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Tom Brown at Oxford

Thomas Hughes

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Book Excerpt: 
. . .Drysdale's door.

On entering the room he found Drysdale and Blake alone together, the former looking more serious than Tom had ever seen him before. As for Blake, the restless, haggard expression sat more heavily than ever on his face, sadly marring its beauty. It was clear that they changed the subject of their talk abruptly on his entrance; so Tom looked anywhere except straight before him as he was greeting Blake. He really felt very sorry for him at the moment. However, in another five minutes, he was in fits of laughter over Blake's description of the conversation between himself and the coachman who had driven the Glo'ster day-mail by which he had come up; in which conversation, nevertheless, when Tom came to think it over, and try to repeat it afterwards, the most facetious parts seemed to be the "sez he's" and the "sez I's" with which Jehu larded his stories; so he gave up the attempt, wondering what he could have found in it to laugh at.

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Community Reviews

Tom Brown at Oxford takes place where Schoolboys left off. It tells us what happens to Tom once he leaves Rugby and goes to Oxford. Of course there are plenty of adventures including a scandalous affair with a barmaid, a mob of angry farmers, and plenty of crew regattas. Tom makes plenty of wonderfu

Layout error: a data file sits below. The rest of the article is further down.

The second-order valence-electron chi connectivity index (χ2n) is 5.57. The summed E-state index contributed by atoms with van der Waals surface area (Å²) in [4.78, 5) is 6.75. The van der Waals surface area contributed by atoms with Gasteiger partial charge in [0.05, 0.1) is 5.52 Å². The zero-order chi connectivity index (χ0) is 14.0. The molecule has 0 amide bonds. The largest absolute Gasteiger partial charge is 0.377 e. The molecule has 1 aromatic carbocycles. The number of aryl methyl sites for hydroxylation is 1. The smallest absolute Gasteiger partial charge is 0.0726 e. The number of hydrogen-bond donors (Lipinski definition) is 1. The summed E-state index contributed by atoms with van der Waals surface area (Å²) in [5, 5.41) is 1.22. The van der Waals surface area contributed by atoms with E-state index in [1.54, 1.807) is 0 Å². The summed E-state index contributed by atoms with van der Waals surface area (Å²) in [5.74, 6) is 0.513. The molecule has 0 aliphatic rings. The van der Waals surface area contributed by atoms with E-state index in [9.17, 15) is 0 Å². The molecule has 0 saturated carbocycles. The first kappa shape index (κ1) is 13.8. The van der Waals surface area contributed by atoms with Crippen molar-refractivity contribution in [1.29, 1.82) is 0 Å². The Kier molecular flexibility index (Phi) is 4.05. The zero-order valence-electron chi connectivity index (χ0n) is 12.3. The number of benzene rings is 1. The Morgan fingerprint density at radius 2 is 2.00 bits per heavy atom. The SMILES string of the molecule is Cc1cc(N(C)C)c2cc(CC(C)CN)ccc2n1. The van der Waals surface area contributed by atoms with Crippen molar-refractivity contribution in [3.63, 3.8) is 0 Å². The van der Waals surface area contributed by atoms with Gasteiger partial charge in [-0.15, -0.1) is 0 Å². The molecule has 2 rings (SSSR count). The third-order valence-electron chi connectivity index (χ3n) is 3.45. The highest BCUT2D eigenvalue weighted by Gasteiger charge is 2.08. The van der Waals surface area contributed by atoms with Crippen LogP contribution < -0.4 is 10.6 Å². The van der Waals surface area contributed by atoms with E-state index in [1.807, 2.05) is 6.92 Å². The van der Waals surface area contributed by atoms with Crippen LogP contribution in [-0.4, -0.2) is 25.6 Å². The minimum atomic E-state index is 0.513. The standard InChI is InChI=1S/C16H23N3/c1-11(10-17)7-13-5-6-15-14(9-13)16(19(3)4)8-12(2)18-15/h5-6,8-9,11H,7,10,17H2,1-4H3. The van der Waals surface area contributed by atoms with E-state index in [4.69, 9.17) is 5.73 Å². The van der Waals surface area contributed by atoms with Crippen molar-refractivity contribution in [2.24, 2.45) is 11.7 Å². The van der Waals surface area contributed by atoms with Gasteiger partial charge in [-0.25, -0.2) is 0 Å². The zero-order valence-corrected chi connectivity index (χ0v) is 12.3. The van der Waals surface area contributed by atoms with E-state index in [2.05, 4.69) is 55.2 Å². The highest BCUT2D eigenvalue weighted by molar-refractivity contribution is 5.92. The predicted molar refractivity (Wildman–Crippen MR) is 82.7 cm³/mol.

I recently came across this and, as a lover of Victorian novels, I thought I would try reading it. It is the sequel to 'Tom Brown's Schooldays', one of the earliest school stories and tells of Tom's experiences when he becomes a student at Oxford and struggles to balance the temptations of universit

What an excellent invention the novel is..

This one is a sort of male-Emma: young man tries to help out, everything goes to pot. But he's (he's a man) also taking up with Abstract Ideas as current in the 1840s, which means Chartism, stale Tradition vs reckless Reform, which the hero manifests as Mus

Finished as in, I'm not reading this book any more, and since 1. the author is long dead, 2. he already has a place in the British literary canon, and 3. I tried and failed to read his better-known Tom Brown's Schooldays, I'm going to rate it as a warning.

You know how Ang Lee once asked of Emma Thom

As an enrollment counselor at a community college, I really like this book as an opportunity to see what has changed about the college student's mindset and what has stayed the same. Since I tend to romanticize the historical, and especially the English, the nearest candor even as HE looked back tha